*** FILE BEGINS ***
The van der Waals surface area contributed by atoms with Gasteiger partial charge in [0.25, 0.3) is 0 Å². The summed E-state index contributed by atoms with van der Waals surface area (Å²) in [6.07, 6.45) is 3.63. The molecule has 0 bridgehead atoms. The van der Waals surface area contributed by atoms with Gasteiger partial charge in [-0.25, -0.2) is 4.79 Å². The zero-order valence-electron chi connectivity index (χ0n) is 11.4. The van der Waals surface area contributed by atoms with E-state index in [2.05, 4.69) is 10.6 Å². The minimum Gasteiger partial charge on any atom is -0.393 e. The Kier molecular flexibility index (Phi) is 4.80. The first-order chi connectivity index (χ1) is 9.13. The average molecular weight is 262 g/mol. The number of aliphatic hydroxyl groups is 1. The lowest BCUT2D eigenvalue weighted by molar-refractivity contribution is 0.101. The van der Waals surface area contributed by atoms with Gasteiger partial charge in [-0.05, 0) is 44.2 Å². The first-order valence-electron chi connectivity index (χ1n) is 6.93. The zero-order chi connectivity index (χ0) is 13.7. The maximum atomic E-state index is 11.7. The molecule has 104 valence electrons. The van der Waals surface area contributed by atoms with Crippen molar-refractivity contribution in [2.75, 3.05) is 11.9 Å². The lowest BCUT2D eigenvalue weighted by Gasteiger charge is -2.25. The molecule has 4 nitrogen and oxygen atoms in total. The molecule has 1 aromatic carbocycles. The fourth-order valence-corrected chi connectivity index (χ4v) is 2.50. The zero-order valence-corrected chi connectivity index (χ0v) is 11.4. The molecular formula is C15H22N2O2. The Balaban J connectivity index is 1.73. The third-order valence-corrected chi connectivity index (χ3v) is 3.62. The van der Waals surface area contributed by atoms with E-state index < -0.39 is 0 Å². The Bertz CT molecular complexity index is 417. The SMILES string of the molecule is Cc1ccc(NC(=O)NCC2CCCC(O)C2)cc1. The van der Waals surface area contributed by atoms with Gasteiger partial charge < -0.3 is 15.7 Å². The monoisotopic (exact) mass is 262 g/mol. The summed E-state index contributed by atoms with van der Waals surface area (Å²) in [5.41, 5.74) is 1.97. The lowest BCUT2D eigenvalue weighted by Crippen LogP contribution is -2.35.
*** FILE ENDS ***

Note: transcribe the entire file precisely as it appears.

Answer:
The van der Waals surface area contributed by atoms with Gasteiger partial charge in [0.25, 0.3) is 0 Å². The summed E-state index contributed by atoms with van der Waals surface area (Å²) in [6.07, 6.45) is 3.63. The molecule has 0 bridgehead atoms. The van der Waals surface area contributed by atoms with Gasteiger partial charge in [-0.25, -0.2) is 4.79 Å². The zero-order valence-electron chi connectivity index (χ0n) is 11.4. The van der Waals surface area contributed by atoms with E-state index in [2.05, 4.69) is 10.6 Å². The minimum Gasteiger partial charge on any atom is -0.393 e. The Kier molecular flexibility index (Phi) is 4.80. The first-order chi connectivity index (χ1) is 9.13. The average molecular weight is 262 g/mol. The number of aliphatic hydroxyl groups is 1. The lowest BCUT2D eigenvalue weighted by molar-refractivity contribution is 0.101. The van der Waals surface area contributed by atoms with Gasteiger partial charge in [-0.05, 0) is 44.2 Å². The first-order valence-electron chi connectivity index (χ1n) is 6.93. The zero-order chi connectivity index (χ0) is 13.7. The maximum atomic E-state index is 11.7. The molecule has 104 valence electrons. The van der Waals surface area contributed by atoms with Crippen molar-refractivity contribution in [2.75, 3.05) is 11.9 Å². The lowest BCUT2D eigenvalue weighted by Gasteiger charge is -2.25. The molecule has 4 nitrogen and oxygen atoms in total. The molecule has 1 aromatic carbocycles. The fourth-order valence-corrected chi connectivity index (χ4v) is 2.50. The zero-order valence-corrected chi connectivity index (χ0v) is 11.4. The molecular formula is C15H22N2O2. The Balaban J connectivity index is 1.73. The third-order valence-corrected chi connectivity index (χ3v) is 3.62. The van der Waals surface area contributed by atoms with E-state index < -0.39 is 0 Å². The Bertz CT molecular complexity index is 417. The SMILES string of the molecule is Cc1ccc(NC(=O)NCC2CCCC(O)C2)cc1. The van der Waals surface area contributed by atoms with Gasteiger partial charge < -0.3 is 15.7 Å². The monoisotopic (exact) mass is 262 g/mol. The summed E-state index contributed by atoms with van der Waals surface area (Å²) in [5.41, 5.74) is 1.97. The lowest BCUT2D eigenvalue weighted by Crippen LogP contribution is -2.35.